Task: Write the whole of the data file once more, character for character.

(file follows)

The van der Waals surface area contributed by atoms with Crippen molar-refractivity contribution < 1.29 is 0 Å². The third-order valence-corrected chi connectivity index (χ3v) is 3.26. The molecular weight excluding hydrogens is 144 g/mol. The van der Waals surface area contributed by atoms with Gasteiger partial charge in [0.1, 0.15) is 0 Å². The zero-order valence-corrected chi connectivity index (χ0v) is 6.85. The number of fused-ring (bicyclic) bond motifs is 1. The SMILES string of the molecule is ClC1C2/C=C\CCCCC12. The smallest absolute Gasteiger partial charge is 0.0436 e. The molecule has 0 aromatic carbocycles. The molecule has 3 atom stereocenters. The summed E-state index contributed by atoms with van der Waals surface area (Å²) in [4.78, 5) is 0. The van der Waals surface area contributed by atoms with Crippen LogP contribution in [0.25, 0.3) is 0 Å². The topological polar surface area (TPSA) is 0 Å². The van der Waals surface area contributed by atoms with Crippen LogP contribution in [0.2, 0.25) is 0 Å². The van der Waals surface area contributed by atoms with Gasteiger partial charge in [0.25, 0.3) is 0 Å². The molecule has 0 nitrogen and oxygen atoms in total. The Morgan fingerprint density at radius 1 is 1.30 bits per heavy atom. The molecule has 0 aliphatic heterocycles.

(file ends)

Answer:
The van der Waals surface area contributed by atoms with Crippen molar-refractivity contribution < 1.29 is 0 Å². The third-order valence-corrected chi connectivity index (χ3v) is 3.26. The molecular weight excluding hydrogens is 144 g/mol. The van der Waals surface area contributed by atoms with Gasteiger partial charge in [0.1, 0.15) is 0 Å². The zero-order valence-corrected chi connectivity index (χ0v) is 6.85. The number of fused-ring (bicyclic) bond motifs is 1. The SMILES string of the molecule is ClC1C2/C=C\CCCCC12. The smallest absolute Gasteiger partial charge is 0.0436 e. The molecule has 0 aromatic carbocycles. The molecule has 3 atom stereocenters. The summed E-state index contributed by atoms with van der Waals surface area (Å²) in [4.78, 5) is 0. The van der Waals surface area contributed by atoms with Crippen LogP contribution in [0.25, 0.3) is 0 Å². The topological polar surface area (TPSA) is 0 Å². The van der Waals surface area contributed by atoms with Crippen LogP contribution in [0.2, 0.25) is 0 Å². The van der Waals surface area contributed by atoms with Gasteiger partial charge in [0.25, 0.3) is 0 Å². The molecule has 0 nitrogen and oxygen atoms in total. The Morgan fingerprint density at radius 1 is 1.30 bits per heavy atom. The molecule has 0 aliphatic heterocycles.